Milestones: Burton MacDonald (1939–2022)

Leading archaeologist of Jordan’s biblical past

Burton MacDonald
Courtesy American Center of Research

“Peace.” That was the trademark conversation sign off and genuine wish of well-known Canadian archaeologist Burton MacDonald, who passed away on October 20, 2022, at the age of 83. MacDonald was a giant in the field of Near Eastern archaeology, who contributed significantly to our understanding of the ancient sites and peoples east of the Jordan River. Having known and worked with him for several decades, we came to appreciate his eternal optimism, limitless generosity, cheerful spirit, inquiring mind, boundless energy, endearing politeness, mischievous nudging, and indefatigable sense of adventure and curiosity.

Burton enjoyed a 62-year relationship with St. Francis Xavier University in Antigonish, Nova Scotia, where he received his bachelor’s degree in 1960, returning to teach there in 1966 and staying on for more than 40 years. After his bachelor’s, he earned a master’s degree in religious education from St. Paul’s Seminary (University of Ottawa), and in 1974, received his Ph.D. in Near Eastern languages and literature from Catholic University in Washington D.C., with additional graduate studies at the École Biblique et Archéologique Francais in Jerusalem.

Burton was best known for his archaeological research in Jordan, but he also excavated in Israel, Cyprus, and Egypt. In Jordan, he spent 40 years carrying out five major survey projects, contributing significantly to our knowledge of the vast rural hinterlands in the southern parts of the country, especially the lands of biblical Edom. He published 12 volumes and more than a hundred articles, including several popular works on Jordan’s biblical past, especially “East of the Jordan”: Territories and Sites of the Hebrew Scriptures (ASOR, 2005) and Pilgrimage in Early Christian Jordan (Oxbow, 2011). In addition, he was awarded fellowships at the University of Cambridge, the University of Toronto, Dumbarton Oaks, and the American Center of Research (ACOR) in Amman, Jordan. Longtime supporters of Jordan’s archaeology, he and his wife Dr. Rosemarie Sampson also funded an annual ACOR fellowship to support Canadian students participating on excavations in Jordan.

Larry Geraty remembers Burton as a friend and colleague for the last 50 years, mostly associated with the archaeology of Jordan, but also for an article they co-authored on the southern location of biblical Sodom, soon to appear in the Lexham Geographical Commentary. “Burton had already done most of the research, going back into the classical sources, so I wanted to share with him the honorarium we received, but generous to a fault, he insisted on my keeping it. To him, friendship was more important than income.”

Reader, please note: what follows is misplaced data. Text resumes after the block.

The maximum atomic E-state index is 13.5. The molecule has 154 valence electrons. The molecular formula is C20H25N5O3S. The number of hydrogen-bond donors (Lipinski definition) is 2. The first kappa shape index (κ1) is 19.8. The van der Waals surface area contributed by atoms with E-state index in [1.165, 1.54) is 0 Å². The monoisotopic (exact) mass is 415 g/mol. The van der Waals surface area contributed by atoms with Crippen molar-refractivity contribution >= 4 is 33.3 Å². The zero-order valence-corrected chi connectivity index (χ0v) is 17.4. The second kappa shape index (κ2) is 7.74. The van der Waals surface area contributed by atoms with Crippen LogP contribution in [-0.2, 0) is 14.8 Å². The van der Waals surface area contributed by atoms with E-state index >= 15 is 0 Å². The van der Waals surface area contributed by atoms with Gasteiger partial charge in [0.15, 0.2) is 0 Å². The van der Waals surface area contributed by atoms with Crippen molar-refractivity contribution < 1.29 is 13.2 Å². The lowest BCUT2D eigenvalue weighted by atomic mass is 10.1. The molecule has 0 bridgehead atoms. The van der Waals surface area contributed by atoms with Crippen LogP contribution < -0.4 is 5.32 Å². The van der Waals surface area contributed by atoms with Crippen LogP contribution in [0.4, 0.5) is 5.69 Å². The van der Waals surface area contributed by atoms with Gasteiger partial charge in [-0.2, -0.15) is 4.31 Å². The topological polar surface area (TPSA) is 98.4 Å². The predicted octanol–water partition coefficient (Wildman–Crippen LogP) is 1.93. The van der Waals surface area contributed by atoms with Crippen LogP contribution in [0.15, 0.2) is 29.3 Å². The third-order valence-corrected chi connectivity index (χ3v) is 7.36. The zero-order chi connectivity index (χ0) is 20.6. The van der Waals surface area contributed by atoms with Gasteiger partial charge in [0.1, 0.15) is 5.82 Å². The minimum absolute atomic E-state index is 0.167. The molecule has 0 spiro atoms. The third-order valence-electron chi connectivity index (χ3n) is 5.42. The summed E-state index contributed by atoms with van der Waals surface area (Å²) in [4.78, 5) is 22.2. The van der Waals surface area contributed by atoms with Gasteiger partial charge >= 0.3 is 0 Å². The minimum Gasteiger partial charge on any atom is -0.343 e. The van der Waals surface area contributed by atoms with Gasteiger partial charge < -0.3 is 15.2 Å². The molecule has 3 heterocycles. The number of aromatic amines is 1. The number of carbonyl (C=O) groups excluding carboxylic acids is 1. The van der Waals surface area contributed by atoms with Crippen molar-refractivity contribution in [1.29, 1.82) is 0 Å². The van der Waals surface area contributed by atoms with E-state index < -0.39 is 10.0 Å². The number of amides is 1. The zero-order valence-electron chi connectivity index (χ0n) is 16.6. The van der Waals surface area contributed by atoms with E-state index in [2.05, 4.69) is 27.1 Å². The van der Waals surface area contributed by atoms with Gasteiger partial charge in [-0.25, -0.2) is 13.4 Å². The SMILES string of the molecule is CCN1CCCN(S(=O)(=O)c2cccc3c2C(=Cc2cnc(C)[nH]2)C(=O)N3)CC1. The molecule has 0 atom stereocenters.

Larry Herr, who spent a good deal of time studying the pottery recovered from Burton’s Edomite surveys, remembers him as “Mr. Archaeological Survey.” They looked together at thousands of broken pieces of pottery, assessing their types and periods. “Burton was a vivid personality that will always remain clear in my mind. His energy was boundless. I still remember him opening every bag of pottery and dumping them on the table for reading. We would keep at it all morning and afternoon … with proper times for breaks.”

Douglas Clark recalls that whenever they would meet over the years—at international conferences or at ACOR—“Burton would come sauntering up to me, flashing a mischievous Cheshire Cat grin, with a comment or question about the archaeology of Jordan, often baiting me to offer an opinion about how recent finds related to the Bible, something Burton knew extremely well. Few people were as engaging and engaged as Burton.”

With deep appreciation, sincere admiration, and warm affection, we wish for Burton, Rosemarie, and their family “Peace.”

Douglas Clark is Director of the Center for Near Eastern Archaeology at La Sierra University. He excavated at the site of Tall Hisban and served as co-director and then director of the Madaba Plains Project excavation at Tall al-Umayri in Jordan. He currently co-directs the Madaba Regional Archaeological Museum Project.

Larry Herr is retired Professor of Religious Studies at Burman University in Lacombe, Alberta, Canada. He excavated at Tall Hisban, Jordan, and co-directed the Madaba Plains Project excavation at Tall al-Umayri from 1984 to 2008. He specializes in ceramics and inscriptions.

Larry Geraty is President Emeritus of La Sierra University and Associate Director of the Center for Near Eastern Archaeology. He directed excavations at Tall Hisban (1973–1976) and co-directed the Madaba Plains Project excavation at Tall al-Umayri from 1984 to 1992. He was also President of the American Society of Overseas Research (ASOR) from 2002 to 2006.

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